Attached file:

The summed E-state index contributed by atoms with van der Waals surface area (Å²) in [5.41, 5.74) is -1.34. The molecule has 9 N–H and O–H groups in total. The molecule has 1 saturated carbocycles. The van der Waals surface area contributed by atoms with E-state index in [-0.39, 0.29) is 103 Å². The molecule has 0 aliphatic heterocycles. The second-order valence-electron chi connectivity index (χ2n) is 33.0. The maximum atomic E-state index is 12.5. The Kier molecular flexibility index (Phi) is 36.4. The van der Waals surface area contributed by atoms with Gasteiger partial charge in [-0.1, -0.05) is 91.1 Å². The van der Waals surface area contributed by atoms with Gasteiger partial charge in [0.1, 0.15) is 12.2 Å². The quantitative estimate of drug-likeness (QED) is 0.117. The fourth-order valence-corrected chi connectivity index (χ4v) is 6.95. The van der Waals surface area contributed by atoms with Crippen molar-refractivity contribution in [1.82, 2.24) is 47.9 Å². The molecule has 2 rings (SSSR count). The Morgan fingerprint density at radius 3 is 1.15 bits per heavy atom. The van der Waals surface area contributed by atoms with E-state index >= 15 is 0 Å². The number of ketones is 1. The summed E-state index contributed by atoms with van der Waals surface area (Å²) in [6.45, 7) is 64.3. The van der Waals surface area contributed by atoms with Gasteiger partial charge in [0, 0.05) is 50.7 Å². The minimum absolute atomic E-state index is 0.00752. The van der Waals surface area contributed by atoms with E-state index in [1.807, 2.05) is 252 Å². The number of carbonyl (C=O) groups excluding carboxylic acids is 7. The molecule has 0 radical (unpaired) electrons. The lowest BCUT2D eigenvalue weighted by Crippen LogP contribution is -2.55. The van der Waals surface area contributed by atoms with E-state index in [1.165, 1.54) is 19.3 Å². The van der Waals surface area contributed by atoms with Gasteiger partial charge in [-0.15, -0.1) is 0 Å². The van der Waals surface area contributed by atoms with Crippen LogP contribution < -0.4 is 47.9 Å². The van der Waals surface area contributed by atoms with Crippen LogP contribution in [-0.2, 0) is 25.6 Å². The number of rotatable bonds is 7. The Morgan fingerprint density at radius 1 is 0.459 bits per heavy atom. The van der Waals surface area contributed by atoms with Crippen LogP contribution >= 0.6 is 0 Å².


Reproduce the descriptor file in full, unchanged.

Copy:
The summed E-state index contributed by atoms with van der Waals surface area (Å²) in [5.41, 5.74) is -1.34. The molecule has 9 N–H and O–H groups in total. The molecule has 1 saturated carbocycles. The van der Waals surface area contributed by atoms with E-state index in [-0.39, 0.29) is 103 Å². The molecule has 0 aliphatic heterocycles. The second-order valence-electron chi connectivity index (χ2n) is 33.0. The maximum atomic E-state index is 12.5. The Kier molecular flexibility index (Phi) is 36.4. The van der Waals surface area contributed by atoms with Gasteiger partial charge in [-0.1, -0.05) is 91.1 Å². The van der Waals surface area contributed by atoms with Gasteiger partial charge in [0.1, 0.15) is 12.2 Å². The quantitative estimate of drug-likeness (QED) is 0.117. The fourth-order valence-corrected chi connectivity index (χ4v) is 6.95. The van der Waals surface area contributed by atoms with Crippen molar-refractivity contribution in [1.82, 2.24) is 47.9 Å². The molecule has 2 rings (SSSR count). The Morgan fingerprint density at radius 3 is 1.15 bits per heavy atom. The van der Waals surface area contributed by atoms with E-state index >= 15 is 0 Å². The number of ketones is 1. The summed E-state index contributed by atoms with van der Waals surface area (Å²) in [6.45, 7) is 64.3. The van der Waals surface area contributed by atoms with Gasteiger partial charge in [0, 0.05) is 50.7 Å². The minimum absolute atomic E-state index is 0.00752. The van der Waals surface area contributed by atoms with E-state index in [1.807, 2.05) is 252 Å². The number of carbonyl (C=O) groups excluding carboxylic acids is 7. The molecule has 0 radical (unpaired) electrons. The lowest BCUT2D eigenvalue weighted by Crippen LogP contribution is -2.55. The van der Waals surface area contributed by atoms with E-state index in [1.165, 1.54) is 19.3 Å². The van der Waals surface area contributed by atoms with Gasteiger partial charge in [-0.15, -0.1) is 0 Å². The van der Waals surface area contributed by atoms with Crippen LogP contribution < -0.4 is 47.9 Å². The van der Waals surface area contributed by atoms with Crippen LogP contribution in [-0.2, 0) is 25.6 Å². The number of rotatable bonds is 7. The Morgan fingerprint density at radius 1 is 0.459 bits per heavy atom. The van der Waals surface area contributed by atoms with Crippen LogP contribution >= 0.6 is 0 Å².